Tuesday, September 7, 2010


The phenomenon of aging is a fascinating area of scientific pursuit as living young is the cherished dream of majority of the population all over the world. There are many special foods, ingredients, therapy, medicines, supplements etc in the market claiming to retard or stop the biological process of aging and to maintain good quality of life. During aging almost all body functions are slowed down and adjusting to the new reality is often traumatic for many. Geriatric foods, marketed by many manufacturers, are often not based on scientific evidence but by logic and common sense, creating uncertainties regarding their efficacy universally. One of the areas currently under focused attention is the changes that take place in the muscle function as one ages and there is a sustained interest amongst industry as well as academic researchers in unraveling the dynamics of these changes hoping to find the ultimate elixir which can control the progress of aging and its consequences.

"Why muscles wither with age is captivating a growing number of scientists, drug and food companies, let alone aging baby boomers who, despite having spent years sweating in the gym, are confronting the body's natural loss of muscle tone over time. Comparisons between age groups underline the muscle disparity: An 80-year-old might have 30 percent less muscle mass than a 20-year-old. And strength declines even more than the mass. With interest high among the aging, the market potential for maintaining and rebuilding muscle mass seems boundless. Drug companies already are trying to develop drugs that can forestall their weakening without notoriety of anabolic steroids. Weight-lifting records for 60-year-old men are 30 percent lower than for 30-year-olds; for women the drop-off is 50 percent. Food giants like Nestlé and Danone are exploring nutritional products with the same objective. In addition, geriatric specialists, in particular, are now trying to establish the age-related loss of muscles as a medical condition under the name sarcopenia, from the Greek for loss of flesh. Simply put, sarcopenia is to muscle what osteoporosis is to bone. "In the future, sarcopenia will be known as much as osteoporosis is now," said Dr. Bruno Vellas, president of the International Association of Gerontology and Geriatrics. Researchers involved in the effort say doctors and patients need to be more aware that muscle deterioration is a major reason the elderly lose mobility and cannot live independently. "A doctor sees old people who are shrinking and getting weak, but there is no medical terminology that's been created and made uniform to allow the doctor to make a diagnosis, look at possible causes, and make a treatment plan," said Dr. Stephanie A. Studenski, a professor of medicine at the University of Pittsburgh".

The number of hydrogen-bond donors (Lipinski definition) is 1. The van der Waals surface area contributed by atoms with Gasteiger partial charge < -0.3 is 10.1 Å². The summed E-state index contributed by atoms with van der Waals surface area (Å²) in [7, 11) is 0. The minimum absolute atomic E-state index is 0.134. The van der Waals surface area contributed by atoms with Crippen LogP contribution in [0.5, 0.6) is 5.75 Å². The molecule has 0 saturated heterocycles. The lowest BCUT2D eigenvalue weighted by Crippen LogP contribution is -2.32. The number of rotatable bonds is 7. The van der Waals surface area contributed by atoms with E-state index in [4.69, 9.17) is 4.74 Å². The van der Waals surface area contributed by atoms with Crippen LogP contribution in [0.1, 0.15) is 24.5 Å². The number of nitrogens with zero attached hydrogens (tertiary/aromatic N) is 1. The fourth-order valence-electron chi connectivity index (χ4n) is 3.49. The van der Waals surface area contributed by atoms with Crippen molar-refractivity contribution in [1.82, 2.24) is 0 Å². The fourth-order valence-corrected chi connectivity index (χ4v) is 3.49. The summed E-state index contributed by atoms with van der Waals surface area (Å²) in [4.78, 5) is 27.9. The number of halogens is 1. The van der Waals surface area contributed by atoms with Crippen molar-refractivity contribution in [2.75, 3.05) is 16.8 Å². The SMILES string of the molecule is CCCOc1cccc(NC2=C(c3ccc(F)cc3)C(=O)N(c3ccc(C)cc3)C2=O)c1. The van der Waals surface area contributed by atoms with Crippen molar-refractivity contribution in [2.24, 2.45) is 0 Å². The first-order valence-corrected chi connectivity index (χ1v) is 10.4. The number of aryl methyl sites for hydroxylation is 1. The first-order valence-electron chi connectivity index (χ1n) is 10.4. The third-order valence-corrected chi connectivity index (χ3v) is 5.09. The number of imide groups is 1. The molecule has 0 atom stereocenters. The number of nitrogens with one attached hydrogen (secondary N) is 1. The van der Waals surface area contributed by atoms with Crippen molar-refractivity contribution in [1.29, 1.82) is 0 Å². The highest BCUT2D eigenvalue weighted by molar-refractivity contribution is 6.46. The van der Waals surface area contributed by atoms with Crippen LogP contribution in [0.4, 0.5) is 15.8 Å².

These efforts take into consideration the fact that once muscle degeneration and bone density changes can be managed the quality of life can be much better than otherwise. Probably this consideration is the driving force for some of the industry majors to enter this gamble hoping to strike "gold" in a few years' time. The nutritional needs of geriatric population which differ marginally from younger adults are not based on the understanding of the muscle loss and may call for reconsideration once the on-going studies bring out a better understanding of such changes. Current guidelines advocate a lesser consumption of calories and more intake of Vitamin D, B6 and calcium, compared to younger population. Foods and supplements evolved based on a better understanding of regeneration of muscles in older people and capable of overcoming the muscle loss phenomenon, are likely to be a big hit with geriatric population world over.


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